RK Residence is a minimal home located in Wellington, New Zealand, designed by Seear-Budd Ross. In tune with its natural surroundings, this residence is a harmonious blend of weathered timber and light, sand-toned elements, emulating the local environment through texture and tone while mirroring the architectural style of the region. Its elegant simplicity allows it to integrate seamlessly with the landscape, an effect achieved by several design features. The broad, low-profile hip roof, characteristic of the local architecture, offers the first clue to this integration. Besides being a nod to the regional design language, the roof is key to a cohesive exterior, as it gracefully unifies the garage and the residential unit, enhancing the sense of tranquility and continuity with the surrounding terrain.
The external simplicity belies the home’s voluminous interior, further amplified by the thoughtful design of the entrance and the pavilion-style layout. The entrance, clad entirely in New Zealand-grown macrocarpa – a timber known for its spicy fragrance, is somewhat cave-like in its atmosphere. However, it gives way to a starkly different living pavilion. The vaulted ceiling, clad in the same macrocarpa, leads into an open space where natural light floods in, offering sweeping views of the ocean. Despite its grandeur, the living area remains unpretentious and welcoming, an effect augmented by meticulous craftsmanship throughout the home.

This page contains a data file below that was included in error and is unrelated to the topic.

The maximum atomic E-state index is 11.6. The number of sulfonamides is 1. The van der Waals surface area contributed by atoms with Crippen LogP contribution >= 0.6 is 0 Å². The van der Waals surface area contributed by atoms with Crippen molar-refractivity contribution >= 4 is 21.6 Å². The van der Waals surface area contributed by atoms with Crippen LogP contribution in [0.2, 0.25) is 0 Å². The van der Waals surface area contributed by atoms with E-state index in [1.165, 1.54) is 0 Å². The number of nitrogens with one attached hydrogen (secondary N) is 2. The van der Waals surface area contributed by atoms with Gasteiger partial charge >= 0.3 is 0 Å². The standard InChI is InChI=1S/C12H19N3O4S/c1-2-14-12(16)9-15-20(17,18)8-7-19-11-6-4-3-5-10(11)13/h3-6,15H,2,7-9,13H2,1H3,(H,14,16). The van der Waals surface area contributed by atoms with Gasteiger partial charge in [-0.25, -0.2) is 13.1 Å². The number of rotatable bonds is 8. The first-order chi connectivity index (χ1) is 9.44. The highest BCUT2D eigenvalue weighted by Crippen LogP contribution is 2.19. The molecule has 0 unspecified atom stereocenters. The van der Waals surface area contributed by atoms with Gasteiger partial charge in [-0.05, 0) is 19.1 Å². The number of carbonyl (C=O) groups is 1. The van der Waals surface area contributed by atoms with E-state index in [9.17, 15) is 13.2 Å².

Beyond the living pavilion, a two-story sleeping pavilion occupies the rear of the plot, its rooftop terrace perfectly poised to catch the evening sun. Separating the two structures is an internal courtyard, bridged by a glazed passageway that seamlessly links the front and back of the home. The front of the house is deliberately open, fostering a visible connection to the street and harbor. In contrast, the courtyard and sleeping pavilion are designed to provide increasing privacy, a feature that culminates in the living pavilion, where sliding glass doors on two sides offer unrestricted views from the heart of the home to its broader surroundings.
Photography by Rory Gardiner